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Dormael’s ‘Nobody’ bows at Venice

Long-in-gestation pic unspools at Lido

Belgian helmer Jaco Van Dormael’s “Mr. Nobody,” which unspools in the Venice competition today, is about as big-budget as it gets for a European pic, especially one by an auteur.

The E37 million ($53 million) long-in-gestation English-language pic is set in the late 21st century. Jared Leto stars as a 120-year-old man who, on his deathbed, imagines alternate lives he could have led with three different women. It certainly constitutes a bold attempt to do something different in European cinema, both conceptually and from a production standpoint.

“If I had not been prepared to put up a large portion of the money myself, this project would have stayed on the shelf,” said producer Philippe Godeau. Then Pathe and Wild Bunch came onboard. With Leto, Sarah Polley and Diane Kruger attached, the six-month shoot began in June 2007 in Belgium, Canada and Germany. More than a year in editing and post followed, partly due to plenty of effects, but also to other factors.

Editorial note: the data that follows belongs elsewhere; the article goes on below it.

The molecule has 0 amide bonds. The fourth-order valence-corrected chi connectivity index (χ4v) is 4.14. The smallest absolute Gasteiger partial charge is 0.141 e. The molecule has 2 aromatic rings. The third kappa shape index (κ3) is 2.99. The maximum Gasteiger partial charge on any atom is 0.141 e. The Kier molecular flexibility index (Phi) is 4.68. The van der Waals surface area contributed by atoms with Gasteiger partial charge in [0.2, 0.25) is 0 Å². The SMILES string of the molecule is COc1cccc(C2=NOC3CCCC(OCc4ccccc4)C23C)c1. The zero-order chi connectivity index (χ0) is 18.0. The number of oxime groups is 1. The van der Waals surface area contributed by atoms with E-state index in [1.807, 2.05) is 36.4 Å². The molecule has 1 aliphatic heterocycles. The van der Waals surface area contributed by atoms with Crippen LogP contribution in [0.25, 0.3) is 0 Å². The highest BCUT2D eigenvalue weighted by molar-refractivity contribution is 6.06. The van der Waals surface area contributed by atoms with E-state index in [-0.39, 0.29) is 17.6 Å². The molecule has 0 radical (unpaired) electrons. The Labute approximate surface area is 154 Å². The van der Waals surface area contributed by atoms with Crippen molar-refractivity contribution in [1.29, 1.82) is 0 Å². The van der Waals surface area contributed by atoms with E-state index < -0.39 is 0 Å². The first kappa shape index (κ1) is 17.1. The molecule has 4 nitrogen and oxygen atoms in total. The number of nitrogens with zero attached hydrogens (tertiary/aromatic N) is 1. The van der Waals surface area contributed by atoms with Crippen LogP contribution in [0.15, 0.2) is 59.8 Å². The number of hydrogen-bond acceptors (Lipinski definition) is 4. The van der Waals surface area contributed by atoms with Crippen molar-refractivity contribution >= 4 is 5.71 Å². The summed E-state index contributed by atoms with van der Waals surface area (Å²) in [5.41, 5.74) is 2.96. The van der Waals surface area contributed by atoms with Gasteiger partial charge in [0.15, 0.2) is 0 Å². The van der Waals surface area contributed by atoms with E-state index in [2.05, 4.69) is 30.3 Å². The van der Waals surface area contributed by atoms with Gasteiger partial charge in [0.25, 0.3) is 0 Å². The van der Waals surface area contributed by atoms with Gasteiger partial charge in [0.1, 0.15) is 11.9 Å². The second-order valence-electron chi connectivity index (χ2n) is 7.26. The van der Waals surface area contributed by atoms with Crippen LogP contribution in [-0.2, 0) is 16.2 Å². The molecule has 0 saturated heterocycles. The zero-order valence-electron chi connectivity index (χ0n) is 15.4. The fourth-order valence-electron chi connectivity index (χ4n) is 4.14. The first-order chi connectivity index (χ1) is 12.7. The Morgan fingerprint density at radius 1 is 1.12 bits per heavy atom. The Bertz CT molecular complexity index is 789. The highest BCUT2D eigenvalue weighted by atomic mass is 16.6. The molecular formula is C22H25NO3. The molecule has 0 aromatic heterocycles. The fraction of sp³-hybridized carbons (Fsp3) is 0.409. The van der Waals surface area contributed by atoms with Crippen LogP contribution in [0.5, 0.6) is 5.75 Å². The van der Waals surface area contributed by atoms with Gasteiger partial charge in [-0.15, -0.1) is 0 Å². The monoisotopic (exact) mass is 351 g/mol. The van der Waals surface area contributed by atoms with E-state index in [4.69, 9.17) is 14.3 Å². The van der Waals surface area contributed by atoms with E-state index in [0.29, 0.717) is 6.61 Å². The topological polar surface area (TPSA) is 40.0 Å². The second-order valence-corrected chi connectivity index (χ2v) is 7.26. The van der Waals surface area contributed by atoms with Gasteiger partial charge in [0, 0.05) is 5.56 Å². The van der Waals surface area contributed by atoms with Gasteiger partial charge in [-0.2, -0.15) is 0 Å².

An earlier, longer, work-in-progress version of the film was rejected for competition by Cannes, which offered that cut of “Mr. Nobody” a out-of-competition berth. Godeau turned that down.

The Venice version is a “wet-print final cut which we are really happy with,” he says.

For Van Dormael, the former circus clown and children’s theater director who became a hot helmer after his 1991 hit debut “Toto The Hero,” “Mr. Nobody” comes after a 13-year hiatus from “Toto” followup “The Eighth Day.”

“I spent a long time writing,” he said. “This is a very complex film, and also I have to say I enjoyed the writing process because it is compatible with my family life.”

Van Dormael was adamant about the fact that “Mr. Nobody” not be considered a sci-fi pic. Rather, it is “a film about the “many possibilities that are inherent in our lives; about choice, chance and the complexities of their interaction.”

As for the challenge posed by his first foray directing an English-language pic, Van Dormael said that, being from Belgium — where Flemish, French and German are all spoken — he is “used to changing languages.” He has been familiar with English from an early age since his father was a buyer in Europe for Sears, Roebuck.

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